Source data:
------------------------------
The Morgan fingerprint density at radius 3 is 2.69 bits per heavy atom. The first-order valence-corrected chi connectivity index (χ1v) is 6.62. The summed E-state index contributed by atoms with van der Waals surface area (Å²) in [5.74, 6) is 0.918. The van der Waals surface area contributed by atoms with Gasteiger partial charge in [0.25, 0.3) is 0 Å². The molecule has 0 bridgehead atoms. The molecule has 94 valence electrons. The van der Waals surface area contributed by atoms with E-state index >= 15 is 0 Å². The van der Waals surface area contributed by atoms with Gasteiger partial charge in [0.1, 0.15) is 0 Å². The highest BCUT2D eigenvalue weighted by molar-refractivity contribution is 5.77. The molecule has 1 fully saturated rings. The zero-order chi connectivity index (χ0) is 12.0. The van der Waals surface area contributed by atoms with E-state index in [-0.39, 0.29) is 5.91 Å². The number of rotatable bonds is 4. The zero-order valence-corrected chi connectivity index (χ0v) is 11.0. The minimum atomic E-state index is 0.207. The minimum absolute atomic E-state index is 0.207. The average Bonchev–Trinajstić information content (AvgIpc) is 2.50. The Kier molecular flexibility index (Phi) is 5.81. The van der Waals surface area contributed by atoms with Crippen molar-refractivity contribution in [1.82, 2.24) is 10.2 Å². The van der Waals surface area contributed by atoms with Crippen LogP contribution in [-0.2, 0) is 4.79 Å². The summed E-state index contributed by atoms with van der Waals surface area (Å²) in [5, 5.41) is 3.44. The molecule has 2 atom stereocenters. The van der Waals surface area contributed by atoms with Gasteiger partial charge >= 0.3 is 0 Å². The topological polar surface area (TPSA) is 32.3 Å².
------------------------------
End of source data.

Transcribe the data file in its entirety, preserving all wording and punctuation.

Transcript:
The Morgan fingerprint density at radius 3 is 2.69 bits per heavy atom. The first-order valence-corrected chi connectivity index (χ1v) is 6.62. The summed E-state index contributed by atoms with van der Waals surface area (Å²) in [5.74, 6) is 0.918. The van der Waals surface area contributed by atoms with Gasteiger partial charge in [0.25, 0.3) is 0 Å². The molecule has 0 bridgehead atoms. The molecule has 94 valence electrons. The van der Waals surface area contributed by atoms with E-state index >= 15 is 0 Å². The van der Waals surface area contributed by atoms with Gasteiger partial charge in [0.1, 0.15) is 0 Å². The highest BCUT2D eigenvalue weighted by molar-refractivity contribution is 5.77. The molecule has 1 fully saturated rings. The zero-order chi connectivity index (χ0) is 12.0. The van der Waals surface area contributed by atoms with E-state index in [-0.39, 0.29) is 5.91 Å². The number of rotatable bonds is 4. The zero-order valence-corrected chi connectivity index (χ0v) is 11.0. The minimum atomic E-state index is 0.207. The minimum absolute atomic E-state index is 0.207. The average Bonchev–Trinajstić information content (AvgIpc) is 2.50. The Kier molecular flexibility index (Phi) is 5.81. The van der Waals surface area contributed by atoms with Crippen molar-refractivity contribution in [1.82, 2.24) is 10.2 Å². The van der Waals surface area contributed by atoms with Crippen LogP contribution in [-0.2, 0) is 4.79 Å². The summed E-state index contributed by atoms with van der Waals surface area (Å²) in [5, 5.41) is 3.44. The molecule has 2 atom stereocenters. The van der Waals surface area contributed by atoms with Gasteiger partial charge >= 0.3 is 0 Å². The topological polar surface area (TPSA) is 32.3 Å².